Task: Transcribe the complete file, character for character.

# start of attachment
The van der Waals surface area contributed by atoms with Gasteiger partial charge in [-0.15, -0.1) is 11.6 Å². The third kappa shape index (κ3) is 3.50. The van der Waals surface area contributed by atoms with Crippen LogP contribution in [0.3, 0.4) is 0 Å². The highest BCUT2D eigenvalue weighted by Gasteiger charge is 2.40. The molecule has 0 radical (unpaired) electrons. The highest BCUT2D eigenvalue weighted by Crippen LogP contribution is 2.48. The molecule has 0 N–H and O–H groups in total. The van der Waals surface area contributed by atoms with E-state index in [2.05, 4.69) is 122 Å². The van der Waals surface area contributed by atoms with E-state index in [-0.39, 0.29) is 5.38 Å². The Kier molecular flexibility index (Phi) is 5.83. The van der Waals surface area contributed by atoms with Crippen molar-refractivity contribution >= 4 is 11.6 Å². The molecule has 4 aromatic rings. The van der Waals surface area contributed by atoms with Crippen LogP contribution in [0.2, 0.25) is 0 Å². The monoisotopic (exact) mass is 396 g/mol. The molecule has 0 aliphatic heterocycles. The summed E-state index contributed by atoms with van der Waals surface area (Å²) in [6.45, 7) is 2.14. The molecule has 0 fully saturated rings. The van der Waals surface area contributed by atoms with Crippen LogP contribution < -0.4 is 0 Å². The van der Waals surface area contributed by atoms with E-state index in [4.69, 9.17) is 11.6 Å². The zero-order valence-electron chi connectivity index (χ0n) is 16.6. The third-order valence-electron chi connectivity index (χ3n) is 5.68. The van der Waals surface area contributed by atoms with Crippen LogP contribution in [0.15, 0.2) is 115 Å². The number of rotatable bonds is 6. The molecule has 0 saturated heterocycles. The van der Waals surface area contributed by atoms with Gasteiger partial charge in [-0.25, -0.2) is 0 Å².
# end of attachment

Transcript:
The van der Waals surface area contributed by atoms with Gasteiger partial charge in [-0.15, -0.1) is 11.6 Å². The third kappa shape index (κ3) is 3.50. The van der Waals surface area contributed by atoms with Crippen LogP contribution in [0.3, 0.4) is 0 Å². The highest BCUT2D eigenvalue weighted by Gasteiger charge is 2.40. The molecule has 0 radical (unpaired) electrons. The highest BCUT2D eigenvalue weighted by Crippen LogP contribution is 2.48. The molecule has 0 N–H and O–H groups in total. The van der Waals surface area contributed by atoms with E-state index in [2.05, 4.69) is 122 Å². The van der Waals surface area contributed by atoms with E-state index in [-0.39, 0.29) is 5.38 Å². The Kier molecular flexibility index (Phi) is 5.83. The van der Waals surface area contributed by atoms with Crippen molar-refractivity contribution >= 4 is 11.6 Å². The molecule has 4 aromatic rings. The van der Waals surface area contributed by atoms with Crippen LogP contribution in [0.2, 0.25) is 0 Å². The monoisotopic (exact) mass is 396 g/mol. The molecule has 0 aliphatic heterocycles. The summed E-state index contributed by atoms with van der Waals surface area (Å²) in [6.45, 7) is 2.14. The molecule has 0 fully saturated rings. The van der Waals surface area contributed by atoms with Crippen LogP contribution < -0.4 is 0 Å². The van der Waals surface area contributed by atoms with E-state index in [4.69, 9.17) is 11.6 Å². The zero-order valence-electron chi connectivity index (χ0n) is 16.6. The third-order valence-electron chi connectivity index (χ3n) is 5.68. The van der Waals surface area contributed by atoms with Crippen LogP contribution in [0.15, 0.2) is 115 Å². The number of rotatable bonds is 6. The molecule has 0 saturated heterocycles. The van der Waals surface area contributed by atoms with Gasteiger partial charge in [-0.25, -0.2) is 0 Å².